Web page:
BEIRUT: Lebanon’s new government stood united in the face of the first security challenge after twin suicide car bombings targeted the Iranian Cultural Center in Beirut Wednesday, killing eight people and wounding 128 others.
The Al-Qaeda-linked Abdullah Azzam Brigades claimed responsibility for the deadly explosions, which occurred mere feet away from an orphanage, describing the attacks as a “raid” against the center in retaliation to Hezbollah and Tehran’s role in the Syrian war.
Wednesday evening, one of the suicide bombers was identified as Nidal al-Mghayer, 22, a Palestinian resident of the south Lebanon village of Bisarieh.
Mghayer’s father Hisham surrendered himself to the Army Intelligence unit in Zahrani when he identified his son after the Lebanese Army published what it dubbed the photo of a “dangerous” fugitive suspected of links to the attacks, a security source said.
As The Daily Star went to press, Mghayer’s parents were getting their DNA tested to check whether it matched the DNA found at the scene of the blasts.
Later, residents of Bisarieh broke into the house of Mghayer and torched two cars belonging to the family, the source said.
Security forces swiftly cordoned off the suspect’s home to avoid further escalation.
Bisarieh, a majority Shiite village, is also populated by a large Palestinian community who mainly work in the agriculture sector. The source said that security forces expressed serious fears of sectarian feelings running out of control as a result of the attacks against Mghayer’s residence.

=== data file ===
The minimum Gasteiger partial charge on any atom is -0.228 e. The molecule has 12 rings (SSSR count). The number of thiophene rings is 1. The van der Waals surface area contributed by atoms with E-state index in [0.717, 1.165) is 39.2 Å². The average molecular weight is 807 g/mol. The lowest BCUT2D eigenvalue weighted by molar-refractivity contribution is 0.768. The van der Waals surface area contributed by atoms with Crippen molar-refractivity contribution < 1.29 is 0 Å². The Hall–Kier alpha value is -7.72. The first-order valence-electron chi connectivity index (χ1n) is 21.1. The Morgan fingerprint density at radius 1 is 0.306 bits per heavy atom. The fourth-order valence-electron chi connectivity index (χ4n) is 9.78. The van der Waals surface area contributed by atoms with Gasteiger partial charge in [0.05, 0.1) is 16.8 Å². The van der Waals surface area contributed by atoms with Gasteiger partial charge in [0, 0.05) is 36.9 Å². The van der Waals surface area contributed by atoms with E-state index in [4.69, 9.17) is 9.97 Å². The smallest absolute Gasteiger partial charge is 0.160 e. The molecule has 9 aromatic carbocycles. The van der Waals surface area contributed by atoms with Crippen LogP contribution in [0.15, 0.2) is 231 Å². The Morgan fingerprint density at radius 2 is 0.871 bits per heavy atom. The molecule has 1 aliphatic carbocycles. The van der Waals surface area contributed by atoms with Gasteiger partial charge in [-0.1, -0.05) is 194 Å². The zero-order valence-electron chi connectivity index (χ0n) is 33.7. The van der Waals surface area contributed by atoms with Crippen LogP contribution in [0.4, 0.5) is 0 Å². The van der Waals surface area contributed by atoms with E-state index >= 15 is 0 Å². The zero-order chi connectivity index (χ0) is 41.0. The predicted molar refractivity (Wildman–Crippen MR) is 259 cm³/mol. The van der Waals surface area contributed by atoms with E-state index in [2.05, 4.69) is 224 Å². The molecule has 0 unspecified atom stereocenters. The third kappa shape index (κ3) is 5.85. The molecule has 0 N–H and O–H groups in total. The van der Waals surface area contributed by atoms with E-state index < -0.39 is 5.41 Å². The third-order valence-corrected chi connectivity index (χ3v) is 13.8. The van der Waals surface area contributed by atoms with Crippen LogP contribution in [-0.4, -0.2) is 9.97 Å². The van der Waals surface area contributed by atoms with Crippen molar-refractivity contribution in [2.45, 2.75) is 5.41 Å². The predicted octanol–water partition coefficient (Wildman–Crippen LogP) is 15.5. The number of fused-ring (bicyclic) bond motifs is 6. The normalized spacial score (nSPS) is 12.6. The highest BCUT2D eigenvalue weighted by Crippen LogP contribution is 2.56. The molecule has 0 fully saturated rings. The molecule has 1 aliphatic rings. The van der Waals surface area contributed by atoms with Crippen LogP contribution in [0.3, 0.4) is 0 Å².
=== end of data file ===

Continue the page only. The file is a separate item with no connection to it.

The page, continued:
Eleven children and one supervisor were slightly wounded in the twin blasts, said a statement issued by the Islamic Orphanage, located meters away from the Iranian center.
The children were on the playground when the explosion occurred, a statement from the institution said, adding that the building, which houses some 260 orphans, was severely damaged.
“We were playing tug of war when the explosion happened,” one of the children said.
“May God punish them and not allow them to go to Heaven,” another shouted as he clutched a journalist’s microphone. “Please God!”
The Abdullah Azzam Brigades, which released a video claiming responsibility, demanded Hezbollah’s withdrawal from Syria and the release of its prisoners from Lebanese jails.
The group also claimed the Nov. 19 twin suicide attack outside the Iranian Embassy that killed 30 people, including an Iranian diplomat.
The simultaneous bombings, the latest in a spate of attacks linked to the crisis in Syria, came just four days after the formation of a Cabinet of “national interest” by Prime Minister Tammam Salam and three days after Hezbollah Secretary-General Sayyed Hasan Nasrallah said his party would continue fighting alongside the regime of President Bashar Assad.